PadCasting to help others | Anglo Celtic

PadCasting to help others

PASSION Killeshandra’s young man tries to promote mental health through his new podcast

Irish Youth Foundation study shows Ireland will face a mental health crisis following the Covid 19 pandemic if interventions are not carried out.

The “Born and Raised” Killeshandra man Patrick McClean plays a small role in solving the problems facing young people today through his podcast.

The 19-year-old is a St Patrick’s College Cavan alumnus who received grades due in 2020.

He said he “didn’t do too badly” in his graduation certificate, a modest response for someone entering their second year of applied psychology at the Institute of Art, Design and Dun Laoghaire Technology Center (IADT).

“Psychology is a subject that fascinates me enormously, enthuses Patrick.

He explained that his first year at home college was an “interesting experience”.

“It wasn’t really the full college experience, home is a place I normally leave school,” he said, explaining that he would rather let the “stress of education” out of the way. his room.

“It was difficult with some modules, but college made it a bit easier for us this year by not taking exams.”

He said the IADT had opted for a continuous assessment system to take the strain off the students.

“It’s a more practical way to assess our performance over the year. “

Passion

After college was over and his last homework handed in, Patrick found himself at a standstill with no work for the summer due to reduced hours.

Patrick decided to go into podcasting to keep busy and created “The PadCast”.

“I started it to stay motivated, but found a passion related to my psychology and talking about mental health.”

He explained that the last year has been particularly difficult for the younger generation.

“A lot of people have been affected by mental health with self-isolation and not seeing friends or going out and not being in school.

“I wanted to get the message across that it’s good to talk about your mental health issues.

Appreciate

Patrick explained that there is a stigma attached to talking about mental health among young people.

Having previously suffered from anxiety and depression, he remembers feeling selfish and worried about being a burden to others if he revealed what he was feeling. He recalled thoughts such as “Do people want to listen to me?” “

He realized that was not the case and on his journey to a better place Patrick said he started to appreciate what he had in his life rather than always looking for something. different.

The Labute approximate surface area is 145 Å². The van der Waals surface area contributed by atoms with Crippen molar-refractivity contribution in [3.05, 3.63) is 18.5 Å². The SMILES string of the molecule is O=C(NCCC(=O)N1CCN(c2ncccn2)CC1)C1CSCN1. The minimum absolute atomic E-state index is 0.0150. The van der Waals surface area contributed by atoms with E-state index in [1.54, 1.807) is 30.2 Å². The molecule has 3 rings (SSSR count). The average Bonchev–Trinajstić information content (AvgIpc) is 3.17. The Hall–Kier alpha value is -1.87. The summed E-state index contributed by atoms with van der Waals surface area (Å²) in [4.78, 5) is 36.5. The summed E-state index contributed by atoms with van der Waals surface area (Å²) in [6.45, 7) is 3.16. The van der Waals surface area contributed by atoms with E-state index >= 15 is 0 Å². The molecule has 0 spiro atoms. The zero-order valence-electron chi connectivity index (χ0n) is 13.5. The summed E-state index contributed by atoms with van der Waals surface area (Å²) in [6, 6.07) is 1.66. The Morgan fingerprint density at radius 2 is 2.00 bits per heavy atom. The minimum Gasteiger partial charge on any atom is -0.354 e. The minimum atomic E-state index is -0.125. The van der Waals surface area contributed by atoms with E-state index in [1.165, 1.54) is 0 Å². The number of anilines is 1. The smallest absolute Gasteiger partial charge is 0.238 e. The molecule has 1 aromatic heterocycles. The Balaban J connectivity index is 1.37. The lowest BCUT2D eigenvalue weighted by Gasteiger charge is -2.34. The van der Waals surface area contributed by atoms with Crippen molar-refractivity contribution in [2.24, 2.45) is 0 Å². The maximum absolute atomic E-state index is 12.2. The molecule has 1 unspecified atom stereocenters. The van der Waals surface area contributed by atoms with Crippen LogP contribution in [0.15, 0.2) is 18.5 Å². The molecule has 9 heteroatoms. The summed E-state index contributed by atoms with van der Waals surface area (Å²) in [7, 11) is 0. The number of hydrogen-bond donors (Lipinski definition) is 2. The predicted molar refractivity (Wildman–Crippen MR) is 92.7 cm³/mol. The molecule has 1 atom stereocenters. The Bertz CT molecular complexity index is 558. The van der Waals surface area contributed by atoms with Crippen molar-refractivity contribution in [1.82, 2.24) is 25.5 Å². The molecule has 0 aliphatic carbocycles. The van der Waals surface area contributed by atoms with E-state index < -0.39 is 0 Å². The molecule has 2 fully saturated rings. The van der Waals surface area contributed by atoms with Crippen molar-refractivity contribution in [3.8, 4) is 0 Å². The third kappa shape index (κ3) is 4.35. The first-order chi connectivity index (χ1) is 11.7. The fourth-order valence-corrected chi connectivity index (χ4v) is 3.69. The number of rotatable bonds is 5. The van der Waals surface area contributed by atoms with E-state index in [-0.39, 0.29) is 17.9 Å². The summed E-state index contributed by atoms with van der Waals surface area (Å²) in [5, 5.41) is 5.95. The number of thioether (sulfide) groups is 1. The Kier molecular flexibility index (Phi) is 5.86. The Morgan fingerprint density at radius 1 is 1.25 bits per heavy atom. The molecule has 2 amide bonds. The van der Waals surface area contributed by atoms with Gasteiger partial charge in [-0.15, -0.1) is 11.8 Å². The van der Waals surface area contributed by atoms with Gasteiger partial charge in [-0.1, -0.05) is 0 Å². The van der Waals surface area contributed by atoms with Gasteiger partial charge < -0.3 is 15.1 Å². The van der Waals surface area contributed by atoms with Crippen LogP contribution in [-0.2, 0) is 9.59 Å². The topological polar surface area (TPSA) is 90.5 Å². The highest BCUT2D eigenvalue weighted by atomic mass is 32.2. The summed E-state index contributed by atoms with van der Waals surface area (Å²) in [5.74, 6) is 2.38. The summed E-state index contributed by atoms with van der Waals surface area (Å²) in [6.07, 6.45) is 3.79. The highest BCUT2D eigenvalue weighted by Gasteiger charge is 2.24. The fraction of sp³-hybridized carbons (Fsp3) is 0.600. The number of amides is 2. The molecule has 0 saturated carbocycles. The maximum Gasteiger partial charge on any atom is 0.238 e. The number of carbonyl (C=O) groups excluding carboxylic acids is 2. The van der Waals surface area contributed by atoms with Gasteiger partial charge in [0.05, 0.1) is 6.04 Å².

He said the prospect is very important, noting that at the age of 19 he said he had “barely lived a quarter” of his life.

“I started to love myself for who I am and for the person I can be,” he said.

Patrick said he’s on the better side of his mental health issues, but said “it’s never the end” because life will always throw something at you.

“What I experienced built me ​​as the person I am today, if I looked at myself 10 years ago, I was a very shy and very shy person, I was not open to anything” , he recalls.

He said he wanted to start ‘The PadCast’ to help people realize that it’s okay not to be well, and to be a listening ear for someone who can be. difficulty, which is why it streams the podcast live on Twitch to allow people to join in.

He said five to ten people join the livestream to ask questions, share tips and experiences, and just chat.

“I’m not here to give professional psychological advice, but to give advice on how you can improve yourself and how to do it.

“It’s all based on my own experience, I wouldn’t be talking about a topic if I hadn’t been through it.”

“I don’t want to be big and famous, but I think mental health is something that really affects people now, it’s a serious illness if it’s left untreated,” he said.

He said if his podcast got someone to talk about their struggles, then it was a success.

Patrick and his friends Cormac Smith and Kyle Aldaba talk about all things mental health, college life, exam stress, video games and internet addiction, motivation and phone use among young people .

“There are other topics to come,” he promised.

He said “The PadCast” has a young audience base with an age range of 17 to 25, with followers mainly in Ireland but also in England and America.

There are currently 13 podcasts on Spotify, which you can access by searching for “The PadCast”.

Listeners can join the conversation at twitch.tv/padder.

“I’m not going to stop until I have to stop because I would like this to continue,” said Patrick.


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